Del mar

A la vibora de la mar

Al pasar la barca

El barco chiquitito

En alta mar

Juan Paco Pedro de la Mar

La reina de los mares

La rueda más hermosa

Se va la barca

Tiburón, tiburón


Last updated: 6/4/2015 4:45 PM


The songs below are part of ‘‘La pajara pinta’ The Spanish collection

compiled, adapted, translated and illustrated by Dany Rosevear


Return to the Singing games for children’ home

To listen to music from these songs click on O

To watch the author sing a song click on the title at:



© Dany Rosevear 2008 All rights reserved

You are free to copy, distribute, display and perform these works under the following conditions:

·       you must give the original author credit

·       you may not use this work for commercial purposes

·       for any re-use or distribution, you must make clear to others the licence terms of this work

·       any of these can be waived if you get permission from the copyright holder


Your fair use and other rights are no way affected by the above.

The Spanish Collection


It is said that children who are exposed to just 50 words of a second language before to age six begin to develop an "ear" for the sounds of that language.


It is hoped that where possible these songs will be sung in their home language. An English version is provided so children can enjoy the tunes before they have mastered Spanish. Literal translations do not always make sense to the English ear so these have been translated freely (very freely in some cases!) to complement the music and capture the spirit of each song.

You will find more Spanish songs in the collection ‘Away We Go’.


Spanish pronunciation


Spoken Spanish in both Spain and Latin America is quite distinctive from spoken English. For that reason a few lyrics are accompanied by the sounds of the Spanish language. The more distinctive sounds of letters in the words of the songs are provided to aid pronunciation in the guide below. The letters not listed are pronounced approximately as in English.


a        sounds like ah (father)                                         as in madre

i         sounds like ee (feet)                                              as in mi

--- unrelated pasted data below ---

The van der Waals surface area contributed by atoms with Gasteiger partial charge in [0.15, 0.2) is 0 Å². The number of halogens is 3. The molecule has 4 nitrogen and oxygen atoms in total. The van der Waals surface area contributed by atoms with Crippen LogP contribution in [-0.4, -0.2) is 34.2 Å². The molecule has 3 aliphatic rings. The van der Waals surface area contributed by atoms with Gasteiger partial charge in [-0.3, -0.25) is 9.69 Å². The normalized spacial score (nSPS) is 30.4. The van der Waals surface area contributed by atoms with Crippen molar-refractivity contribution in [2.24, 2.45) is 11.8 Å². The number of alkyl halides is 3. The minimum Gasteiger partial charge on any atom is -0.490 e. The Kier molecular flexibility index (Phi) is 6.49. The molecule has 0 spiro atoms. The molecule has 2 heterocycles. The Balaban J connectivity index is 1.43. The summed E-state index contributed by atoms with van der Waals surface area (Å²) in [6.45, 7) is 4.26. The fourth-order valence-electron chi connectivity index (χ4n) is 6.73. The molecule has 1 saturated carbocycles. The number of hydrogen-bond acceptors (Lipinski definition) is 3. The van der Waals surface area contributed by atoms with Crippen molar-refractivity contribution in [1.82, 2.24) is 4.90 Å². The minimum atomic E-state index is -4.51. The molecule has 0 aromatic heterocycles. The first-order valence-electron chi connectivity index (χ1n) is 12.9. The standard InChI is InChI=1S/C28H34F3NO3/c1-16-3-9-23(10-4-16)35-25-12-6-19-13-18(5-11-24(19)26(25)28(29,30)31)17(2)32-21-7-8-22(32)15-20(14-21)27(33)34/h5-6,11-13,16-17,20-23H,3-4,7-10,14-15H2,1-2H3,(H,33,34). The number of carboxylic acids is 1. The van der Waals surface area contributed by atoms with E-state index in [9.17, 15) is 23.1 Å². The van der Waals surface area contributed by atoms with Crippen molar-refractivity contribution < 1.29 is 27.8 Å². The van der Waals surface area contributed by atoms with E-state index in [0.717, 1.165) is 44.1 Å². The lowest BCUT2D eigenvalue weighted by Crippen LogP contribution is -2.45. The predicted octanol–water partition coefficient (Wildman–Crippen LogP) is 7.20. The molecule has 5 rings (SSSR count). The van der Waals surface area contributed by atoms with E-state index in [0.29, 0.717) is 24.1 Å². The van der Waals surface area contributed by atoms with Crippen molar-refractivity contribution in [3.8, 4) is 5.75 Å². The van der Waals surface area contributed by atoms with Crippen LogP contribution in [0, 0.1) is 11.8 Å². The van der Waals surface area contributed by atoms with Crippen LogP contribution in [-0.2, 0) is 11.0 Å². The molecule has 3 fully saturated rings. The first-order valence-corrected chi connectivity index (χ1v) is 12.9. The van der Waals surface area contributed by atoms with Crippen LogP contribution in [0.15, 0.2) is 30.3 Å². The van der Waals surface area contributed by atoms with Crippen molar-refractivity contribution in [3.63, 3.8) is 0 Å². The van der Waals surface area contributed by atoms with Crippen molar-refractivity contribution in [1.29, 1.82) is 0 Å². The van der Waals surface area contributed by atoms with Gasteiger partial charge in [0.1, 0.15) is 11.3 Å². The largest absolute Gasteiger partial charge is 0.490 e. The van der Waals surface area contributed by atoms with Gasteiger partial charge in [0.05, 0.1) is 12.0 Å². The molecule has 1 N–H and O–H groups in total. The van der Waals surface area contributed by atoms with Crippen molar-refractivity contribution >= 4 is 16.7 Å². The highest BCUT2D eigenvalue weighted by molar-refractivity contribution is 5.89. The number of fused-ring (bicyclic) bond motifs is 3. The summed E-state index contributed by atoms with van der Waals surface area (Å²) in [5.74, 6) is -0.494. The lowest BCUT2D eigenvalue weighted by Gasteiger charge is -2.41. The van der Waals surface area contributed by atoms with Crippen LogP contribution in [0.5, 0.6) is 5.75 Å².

e        sounds like e (met) at the beginning or within a word   as in leche

e        sounds like ay at the end of a word                     as in leche

o        sounds like oa (boat)                                           as in no

u       sounds like oo (boot)                                           as in una

c        sounds like th before the letters i and e                as in cinco

cc      sounds like ks (accident)                                      as in accidente

j and g sounds like ch (loch)                                          as in juego and girafa

g        sounds like h (hallo) before the letters i and e      as in gente

ll        sounds like y (yard)                                             as in llamas

ñ       sounds like ni (onions)                                         as in señorita

qu     sounds like k                                                        as in ¿qué?

rr      sounds like a Scottish r                                        as in arroz

v        sounds like b                                                        as in vaca

z        sounds like th (thin)                                             as in arroz

h       is always silent unless the word is of foreign origin

u       is silent after g and q                                            as in ¿qué?


In Spain ‘d’ is spoken with a lisp, this is not so in Latin America.

There are many sites on line that provide help with pronunciation


Spanish punctuation


Written Spanish in both Spain and Latin America is also distinctive from written English; fewer capitals are used at the beginning of each line of verse, exclamation and question marks are used both at the beginning and end of sentences. However, for familiarity I have usually conformed to the English model when writing Spanish verse.



A la vibora de la mar O


‘The sea serpent’ is a popular game often played at Mexican weddings where the bride and groom stand on chairs using the wedding veil to make an arch. A dangerous game for the groom, as a boisterous line of men and boys barge through the arch attempting to dislodge him from his position which is defended by two loyal friends.


Watch at:





Two children face each other making a cave with hands held high and fingers interlocked. The rest hold hands to make a sea serpent and walk in a wavy line around and through the cave. On ‘tras, tras, tras’ the two children drop their arms to trap one child who then becomes one half of the cave.

The child who is replaced joins the back of the serpent.











A la víbora, víbora de la mar, de la mar,

Por aquí pueden pasar.

Los de adelante corren mucho,

Y los de atrás se quedarán,

Tras, tras, tras...

It’s the great serpent, great serpent of the sea, of the sea

You can pass through here to flee,

Those in the front run very fast,

Those at the back get left behind,

Left behind...




































Al pasar la barca O